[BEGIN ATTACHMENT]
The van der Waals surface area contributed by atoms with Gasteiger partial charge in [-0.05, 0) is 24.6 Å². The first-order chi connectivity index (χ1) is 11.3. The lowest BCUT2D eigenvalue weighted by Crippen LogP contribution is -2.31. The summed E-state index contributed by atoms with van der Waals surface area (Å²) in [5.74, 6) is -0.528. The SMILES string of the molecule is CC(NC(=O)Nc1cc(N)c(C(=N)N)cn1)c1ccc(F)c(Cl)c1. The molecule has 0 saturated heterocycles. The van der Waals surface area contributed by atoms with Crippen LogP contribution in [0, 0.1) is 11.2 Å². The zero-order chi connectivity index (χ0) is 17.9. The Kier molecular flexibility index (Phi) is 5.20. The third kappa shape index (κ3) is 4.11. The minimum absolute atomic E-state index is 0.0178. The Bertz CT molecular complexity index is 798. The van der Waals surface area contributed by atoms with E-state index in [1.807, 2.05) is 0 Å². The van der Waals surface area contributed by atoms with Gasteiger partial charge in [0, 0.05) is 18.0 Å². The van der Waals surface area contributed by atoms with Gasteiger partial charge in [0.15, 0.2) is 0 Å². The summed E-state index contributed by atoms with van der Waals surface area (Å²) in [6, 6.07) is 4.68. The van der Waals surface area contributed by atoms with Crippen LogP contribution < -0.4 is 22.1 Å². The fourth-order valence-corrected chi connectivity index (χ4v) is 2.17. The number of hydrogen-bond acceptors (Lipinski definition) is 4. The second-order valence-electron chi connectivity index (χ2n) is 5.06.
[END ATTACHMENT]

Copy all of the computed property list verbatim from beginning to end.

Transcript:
The van der Waals surface area contributed by atoms with Gasteiger partial charge in [-0.05, 0) is 24.6 Å². The first-order chi connectivity index (χ1) is 11.3. The lowest BCUT2D eigenvalue weighted by Crippen LogP contribution is -2.31. The summed E-state index contributed by atoms with van der Waals surface area (Å²) in [5.74, 6) is -0.528. The SMILES string of the molecule is CC(NC(=O)Nc1cc(N)c(C(=N)N)cn1)c1ccc(F)c(Cl)c1. The molecule has 0 saturated heterocycles. The van der Waals surface area contributed by atoms with Crippen LogP contribution in [0, 0.1) is 11.2 Å². The zero-order chi connectivity index (χ0) is 17.9. The Kier molecular flexibility index (Phi) is 5.20. The third kappa shape index (κ3) is 4.11. The minimum absolute atomic E-state index is 0.0178. The Bertz CT molecular complexity index is 798. The van der Waals surface area contributed by atoms with E-state index in [1.807, 2.05) is 0 Å². The van der Waals surface area contributed by atoms with Gasteiger partial charge in [0, 0.05) is 18.0 Å². The van der Waals surface area contributed by atoms with Gasteiger partial charge in [0.15, 0.2) is 0 Å². The summed E-state index contributed by atoms with van der Waals surface area (Å²) in [6, 6.07) is 4.68. The van der Waals surface area contributed by atoms with Crippen LogP contribution < -0.4 is 22.1 Å². The fourth-order valence-corrected chi connectivity index (χ4v) is 2.17. The number of hydrogen-bond acceptors (Lipinski definition) is 4. The second-order valence-electron chi connectivity index (χ2n) is 5.06.